Study finds no statistically significant link between talc powder and ovarian cancer

Study finds no statistically significant link between talc powder and ovarian cancer

Recent high-profile court cases have raised concerns that women who use talc-based powder around their genital area may be at a risk for ovarian cancer, but a new study says that might not be the case.

Baby talcum powder container on blue background

The study, one of the largest on this topic to date, published Tuesday in the medical journal JAMA. It found there was no statistically significant association between genital talc use and ovarian cancer. However, the study notes it may have been “underpowered” to identify a small increase in risk in part because there weren’t many cases of ovarian cancer among the women studied.

Researchers came to this conclusion looking at large number of patients, using pooled data from 252,745 US women with a median age of 57 years. Of those women, 38% said that they used powder in their genital area, 10% said they had been doing so for at least 20 years and 22% reported using it at least once a week.

Following up after about 11 years, 2,168 had developed ovarian cancer. That broke down to 61 cases per 100,000 person year’s among those who had ever used talc around their genital areas and 55 cases per 100,000 person years among those who didn’t.

The study says there’s a possible association between powder and ovarian cancer among women who had no history of hysterectomy or tubal ligation, but this “finding should be considered only exploratory and hypothesis generating.” If future research shows this association, there could be some truth to the hypothesis that the powder may be irritating or inflaming the reproductive tract. There is a relationship between pelvic inflammatory disease and ovarian cancer, but more research is needed to draw any conclusion about this possible connection.

This observational study has limitations. The way the groups assessed exposure and frequency of use varied, so it’s hard to know if there is a connection to how much a person uses the powder and ovarian cancer. The data didn’t capture what types of powder women used. All four sets of data included mostly white, well-educated women, half of whom had BMI less than 25, meaning they were not overweight, so it’s it’s not clear if this result can be generalized to other demographics.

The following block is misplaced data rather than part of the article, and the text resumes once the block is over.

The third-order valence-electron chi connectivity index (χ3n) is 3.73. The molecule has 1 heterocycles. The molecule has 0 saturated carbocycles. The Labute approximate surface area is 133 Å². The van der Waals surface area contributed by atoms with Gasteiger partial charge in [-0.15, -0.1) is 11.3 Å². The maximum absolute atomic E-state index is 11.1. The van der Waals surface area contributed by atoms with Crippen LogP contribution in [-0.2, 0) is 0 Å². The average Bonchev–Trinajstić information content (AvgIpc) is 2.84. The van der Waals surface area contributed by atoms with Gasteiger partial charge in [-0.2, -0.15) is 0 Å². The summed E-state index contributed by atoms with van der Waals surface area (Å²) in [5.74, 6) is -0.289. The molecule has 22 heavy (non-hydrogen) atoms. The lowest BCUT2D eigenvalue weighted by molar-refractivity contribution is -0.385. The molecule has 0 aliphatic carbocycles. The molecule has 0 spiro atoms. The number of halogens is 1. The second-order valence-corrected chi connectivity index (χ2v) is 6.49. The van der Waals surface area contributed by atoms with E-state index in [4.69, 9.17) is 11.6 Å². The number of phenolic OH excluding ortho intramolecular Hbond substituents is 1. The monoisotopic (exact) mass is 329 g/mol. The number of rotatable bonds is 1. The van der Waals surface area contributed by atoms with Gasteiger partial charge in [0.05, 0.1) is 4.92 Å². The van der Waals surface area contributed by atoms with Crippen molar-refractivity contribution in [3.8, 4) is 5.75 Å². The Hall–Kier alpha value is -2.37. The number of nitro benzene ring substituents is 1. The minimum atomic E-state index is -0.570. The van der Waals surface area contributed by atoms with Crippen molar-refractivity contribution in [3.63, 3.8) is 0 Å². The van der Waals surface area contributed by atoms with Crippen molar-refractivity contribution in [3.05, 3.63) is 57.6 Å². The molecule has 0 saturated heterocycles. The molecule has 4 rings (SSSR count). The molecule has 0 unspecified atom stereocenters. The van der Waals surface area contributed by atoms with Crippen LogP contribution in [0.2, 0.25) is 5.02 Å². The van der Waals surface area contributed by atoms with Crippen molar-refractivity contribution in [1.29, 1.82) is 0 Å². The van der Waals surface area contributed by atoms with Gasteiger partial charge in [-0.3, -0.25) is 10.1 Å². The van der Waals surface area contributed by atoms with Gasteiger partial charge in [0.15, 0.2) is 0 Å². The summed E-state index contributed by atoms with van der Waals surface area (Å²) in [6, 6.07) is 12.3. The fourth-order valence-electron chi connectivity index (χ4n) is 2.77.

“One thing this research clearly demonstrates is how difficult it is to tie down whether something like this is indeed a risk factor for cancer. Despite this being a good, competent, careful study involving over quarter of a million women, it still leaves room for doubt about the association, if there is one, between using powder in the genital area and ovarian cancer,” Kevin McConway, an emeritus professor of applied statistics at the Open University, said in a statement from the Science Media Centre in the UK.

“There is still uncertainty about whether any such association exists. If it does exist, there is uncertainty about whether the powder itself is what causes any increase in cancer risk. And there’s also uncertainty about what the size of the risk increase is, if it there is one,” McConway adds. “But what the research does establish, I’d say, is that if using talc or other powder on that part of a woman’s body does really increase the risk of ovarian cancer, the increase in risk is likely to be small. I’m not a woman, so can’t have concerns about my own health in these respects — but if I were a woman, this wouldn’t be high on my list of worries.”

Concerns about a link between talc and ovarian cancer started surfacing around 1971, when a small group of scientists wrote about finding talc particles deeply embedded in ovarian and cervical tumor tissue. The study concluded that it is “impossible to incriminate talc as a primary cause of carcinomatous changes,” based solely on what was described in the study; however, “the possibility that talc may be related to other predisposing factors should not be disregarded.”

Studies over the years have shown mixed results. Some study reviews show a moderate risk. A few show that it “does not appear to influence cancer risk.” Most are population-based studies and cannot prove a direct cause-and-effect relationship.

In general, cancer causes are tricky to prove, since it takes time for cancer to develop and it can be influenced by a wide variety of factors.

In 2006, the International Agency for Research in Cancer, which falls under the World Health Organization, classified the use of talc in the genital area as “possibly carcinogenic to humans,” but this is considered its weakest classification as a cancer cause, meaning that the evidence isn’t entirely clear.

The American Cancer Society also says talc’s relation to cancer “is less clear” and “findings have been mixed.” It adds that “although there is some suggestion of a possible increase in ovarian cancer risk,” its bottom-line advice is, “until more information is available, people concerned about using talcum powder may want to avoid or limit their use of consumer products that contain it.”

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